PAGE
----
Are the rights of training in Western Armenian effective? Do they take into account national legislations and the European Charter for Regional or Minority Languages? Some examples may help explain the case in regard to Western Armenian.

3.1 First Case: The European Charter and The Republic of Armenia
It is a fact that Western Armenian is a minority language and non-territorial even in the Republic of Armenia. To be sure the Constitutional Law declares the Armenian Language to be the national language of the country, but the practical reality is the following: The Republic understands by Armenian language, solely a language that uses the Armenian alphabet completely removed from the semantic content of the Armenian Language, whether classical, western or oriental. The language of Armenia departed from the elementary etymological rules of the Armenian proper since 1922 and its geography extended to the territories of the former Soviet Union and the territories under its jurisdiction. Nevertheless, the language of the Republic of Armenia is not a regional or a minority language for it to be an object of concern within the frame of the European Charter. In contrast, the protection and the development of Western Armenian, which in no way depends on the Republic of Armenia, is incontestably covered by the Charter of the Council of Europe for Regional or Minority Languages. Meanwhile, on the experts’ committee list figures the name of a person who uses the language of the Republic of Armenia. Also, the said charter is translated into the language of Armenian Republic using the letters of the Armenian language. Objections to the use of the Armenian alphabet in another language has no foundation. On the contrary it demonstrates the adaptability of that alphabet as in the case of the Latin alphabet whose letters are used by the French, the Italian, the Turkish, etc. However they are not the same language, moreover not at all the Latin language. Under these circumstances, as the European Charter stipulates, is it not proper to give priority to those elements that are contributing to the preservation and the development of Western Armenian to be in charge? Isn't it indispensable that the original text be translated to Western Armenian? Also, isn't it indispensable, indeed urgent, to recruit experts from the Diaspora of the Armenians in the West? At any case, in this regard, the recruiting of experts from the Republic of Armenia is counter- productive. Similarly, it is also counter-productive to recruit experts from disciplines other than in Western Armenian language. Certainly, the Armenian Republic deserves the goodwill and the attention of all who strive for or wish its development and rapid progress in all aspects, so that it may become a modern country, secure and enviable. Nevertheless, this goodwill should not degenerate to harm Western Armenian, in league with certain so called Armenophiles and patriots who persevere in its cannibalization. These, by their action, taken in the context of state politics, do not take into account the fact that Western Armenian, even as countryless, is a most distinguished and effective component of the Armenian culture, and at the same time, it is part of the immaterial patrimony of the countries where it exists. Despite the intense desire of some, it is clear that the Armenian Diaspora is not, either legally or quasi legally a colony of the Republic of Armenia, notwithstanding the planned installation of a Ministry of Diaspora. Despite the precarious state of human resources among the Armenians in the West, there still exist experts in the Armenian Diaspora to satisfy the Charter requirements for oversight. (References: 18-21).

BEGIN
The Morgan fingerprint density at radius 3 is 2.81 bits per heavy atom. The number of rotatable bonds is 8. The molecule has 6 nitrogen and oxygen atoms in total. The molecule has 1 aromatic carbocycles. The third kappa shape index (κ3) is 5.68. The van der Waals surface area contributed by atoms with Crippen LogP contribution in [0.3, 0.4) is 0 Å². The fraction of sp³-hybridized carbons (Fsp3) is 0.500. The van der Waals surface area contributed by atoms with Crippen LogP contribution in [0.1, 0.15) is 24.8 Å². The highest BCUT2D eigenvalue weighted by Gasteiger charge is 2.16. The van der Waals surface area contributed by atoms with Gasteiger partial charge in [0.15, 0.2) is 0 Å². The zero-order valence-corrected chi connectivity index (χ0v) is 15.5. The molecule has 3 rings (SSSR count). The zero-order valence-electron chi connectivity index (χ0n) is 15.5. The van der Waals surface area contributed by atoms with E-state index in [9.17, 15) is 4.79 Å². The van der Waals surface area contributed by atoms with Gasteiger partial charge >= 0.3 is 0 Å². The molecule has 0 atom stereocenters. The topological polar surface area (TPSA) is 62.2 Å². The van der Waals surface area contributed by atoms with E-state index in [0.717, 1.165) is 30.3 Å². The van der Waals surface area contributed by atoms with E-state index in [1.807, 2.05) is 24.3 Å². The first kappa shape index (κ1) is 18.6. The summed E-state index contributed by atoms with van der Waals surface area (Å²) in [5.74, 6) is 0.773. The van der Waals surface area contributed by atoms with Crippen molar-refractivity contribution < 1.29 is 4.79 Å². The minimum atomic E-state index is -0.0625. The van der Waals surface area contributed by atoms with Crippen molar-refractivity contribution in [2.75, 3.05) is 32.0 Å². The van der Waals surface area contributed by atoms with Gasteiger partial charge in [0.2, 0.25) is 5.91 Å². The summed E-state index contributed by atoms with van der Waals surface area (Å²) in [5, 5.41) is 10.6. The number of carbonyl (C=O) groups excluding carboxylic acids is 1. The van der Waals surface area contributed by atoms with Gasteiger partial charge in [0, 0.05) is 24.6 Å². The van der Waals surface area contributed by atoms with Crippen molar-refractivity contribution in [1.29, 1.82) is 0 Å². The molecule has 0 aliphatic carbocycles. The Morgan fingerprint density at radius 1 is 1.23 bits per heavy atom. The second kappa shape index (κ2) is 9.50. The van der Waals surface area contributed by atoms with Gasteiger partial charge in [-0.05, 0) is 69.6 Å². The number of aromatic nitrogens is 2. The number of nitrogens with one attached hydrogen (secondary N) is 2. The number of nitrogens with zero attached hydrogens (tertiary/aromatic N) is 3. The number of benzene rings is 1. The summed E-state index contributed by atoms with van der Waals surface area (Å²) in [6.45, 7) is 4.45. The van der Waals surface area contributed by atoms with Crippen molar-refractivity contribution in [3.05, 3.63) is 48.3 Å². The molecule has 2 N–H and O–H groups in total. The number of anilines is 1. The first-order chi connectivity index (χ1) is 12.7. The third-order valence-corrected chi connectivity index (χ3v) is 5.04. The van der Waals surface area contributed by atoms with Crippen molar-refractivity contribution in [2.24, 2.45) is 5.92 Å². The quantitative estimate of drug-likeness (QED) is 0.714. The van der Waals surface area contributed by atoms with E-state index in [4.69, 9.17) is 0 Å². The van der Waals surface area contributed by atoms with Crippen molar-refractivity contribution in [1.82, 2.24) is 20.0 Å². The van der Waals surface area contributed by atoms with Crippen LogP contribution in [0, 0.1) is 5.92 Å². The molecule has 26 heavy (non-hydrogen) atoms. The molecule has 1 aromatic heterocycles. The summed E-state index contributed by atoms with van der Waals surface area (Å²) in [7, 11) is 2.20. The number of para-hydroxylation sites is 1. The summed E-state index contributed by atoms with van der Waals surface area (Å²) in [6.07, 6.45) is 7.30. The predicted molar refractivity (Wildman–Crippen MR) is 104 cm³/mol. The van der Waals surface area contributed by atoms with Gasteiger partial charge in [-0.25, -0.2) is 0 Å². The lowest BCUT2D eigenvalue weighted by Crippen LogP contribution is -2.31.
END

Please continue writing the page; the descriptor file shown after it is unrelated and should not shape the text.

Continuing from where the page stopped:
3.2 Second Case: Cyprus and Western Armenian
Republic of Cyprus is a signatory to the Charter and its legislators have ratified the law for the protection and the development of the Western Armenian language used by the Armenian minority in the country. The expected beneficial result of this action can be realized if tuition is carried out entirely in Armenian or in a truly bilingual fashion. Certainly, this initiative assumes the existence of a school of the necessary quality.

3.2.1 A curious reverse contribution
The only establishment capable of effectively accomplishing this task of protecting and developing Western Armenian through the creation of human resources, amongst them teachers, the Melkonian Educational Institution based in Nicosia, is closed by an Armenian organization charged with its management, under various pretexts, among which the funding of a project to establish a meeting place for young people in the Republic of Armenia. MEI, since its founding (1926) has functioned without interaption for nearly 80 years creating human resources based on Armenian culture and the Western Armenian language, preparing teachers for the entire world in its Department of Education (unique in the Armenian Diaspora). Whereas in the territories of the Republic of Armenia, the teaching of Western Armenian is merely an elective subject.